Paper presentation @ IDSA International Conference 2015
Peter Scupelli presented a paper he co-authored with Judy Brooks and Arnold Wasserman on “Learn!2050 and Dexign Futures: Lessons Learned Teaching Design Futures” at the Industrial Designers Society of America (IDSA) International Conference 2015 in Seattle.
This paper explores how we might redesign education to face the challenges and opportunities of a sustainable future. Increasingly, designers operate within ever-broader contexts (e.g., technological, social, political, environmental, global). Design for sustainable futures requires the ability to envision longtime horizon strategic scenarios driven by forces likely to shape change in broader contexts. Traditional pedagogy poorly equips designers to integrate long-range strategic thinking with current human-centered design methods.
We present two interlocking projects: LEARN! 2050 and Dexign the Future. Please note the term dexign was introduced to indicate an experimental type of design. The LEARN! 2050 scenario describes design pathways from today to a new learning landscape in the year 2050. Dexign the Future, a course integrating Futures Thinking with Design Thinking, was introduced in the School of Design at Carnegie Mellon University in fall 2013 to a mix of third year undergraduate and graduate design students.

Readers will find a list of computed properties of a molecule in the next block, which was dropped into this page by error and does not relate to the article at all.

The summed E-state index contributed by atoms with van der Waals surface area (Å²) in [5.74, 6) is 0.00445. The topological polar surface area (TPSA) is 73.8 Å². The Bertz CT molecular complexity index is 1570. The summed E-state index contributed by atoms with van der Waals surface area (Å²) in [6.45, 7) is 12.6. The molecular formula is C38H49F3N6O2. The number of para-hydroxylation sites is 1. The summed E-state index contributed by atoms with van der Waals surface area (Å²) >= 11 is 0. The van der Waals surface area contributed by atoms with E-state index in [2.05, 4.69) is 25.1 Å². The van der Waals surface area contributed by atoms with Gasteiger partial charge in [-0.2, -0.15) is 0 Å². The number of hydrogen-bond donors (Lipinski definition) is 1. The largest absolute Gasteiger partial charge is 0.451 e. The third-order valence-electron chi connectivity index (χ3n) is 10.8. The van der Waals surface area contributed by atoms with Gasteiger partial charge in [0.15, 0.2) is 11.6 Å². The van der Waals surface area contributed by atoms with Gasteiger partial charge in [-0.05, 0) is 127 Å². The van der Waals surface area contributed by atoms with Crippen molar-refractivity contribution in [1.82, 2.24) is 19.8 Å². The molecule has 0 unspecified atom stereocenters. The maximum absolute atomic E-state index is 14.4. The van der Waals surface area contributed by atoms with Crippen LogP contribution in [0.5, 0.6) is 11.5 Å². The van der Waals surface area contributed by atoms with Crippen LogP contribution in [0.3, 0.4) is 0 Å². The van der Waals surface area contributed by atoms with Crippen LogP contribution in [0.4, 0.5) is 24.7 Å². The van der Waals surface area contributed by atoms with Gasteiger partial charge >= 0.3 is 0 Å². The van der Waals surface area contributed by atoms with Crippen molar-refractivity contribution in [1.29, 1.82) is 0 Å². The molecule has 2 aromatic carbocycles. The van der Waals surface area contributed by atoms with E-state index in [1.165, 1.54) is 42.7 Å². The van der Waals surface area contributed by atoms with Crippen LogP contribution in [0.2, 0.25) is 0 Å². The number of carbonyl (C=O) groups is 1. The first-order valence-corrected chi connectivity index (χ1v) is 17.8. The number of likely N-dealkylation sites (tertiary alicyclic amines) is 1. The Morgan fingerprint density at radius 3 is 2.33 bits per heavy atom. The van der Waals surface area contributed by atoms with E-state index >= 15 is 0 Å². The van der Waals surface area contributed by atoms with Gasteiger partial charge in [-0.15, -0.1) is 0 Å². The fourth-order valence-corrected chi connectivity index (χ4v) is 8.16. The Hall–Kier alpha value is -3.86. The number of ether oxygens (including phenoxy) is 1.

Students learned to engage strategic longtime horizon scenarios from a generative design perspective.
Lessons learned led to a three-semester sequence teaching design methods for longtime horizons aimed at transitioning towards sustainable societies. The sequence includes: Dexign Futures Seminar, Introduction to Dexign the Future, and Dexign the Future. The Dexign Futures Seminar is an online module that teaches students to critique and deconstruct existing futures scenarios. In the Introduction to Dexign the Future course students explore futures based themes, design methods, and research techniques. The Dexign the Future course deep-dives into a semester long project set in 2050. In summary, we provide here three contributions: first, an example of a future learning scenario set in 2050; second, a design course sequence that combines Futures Thinking with Design Thinking to create desirable design futures (what futurists refer to as Normative Scenarios); and third, lessons learned that lead to a pedagogy for designing for longtime horizon futures.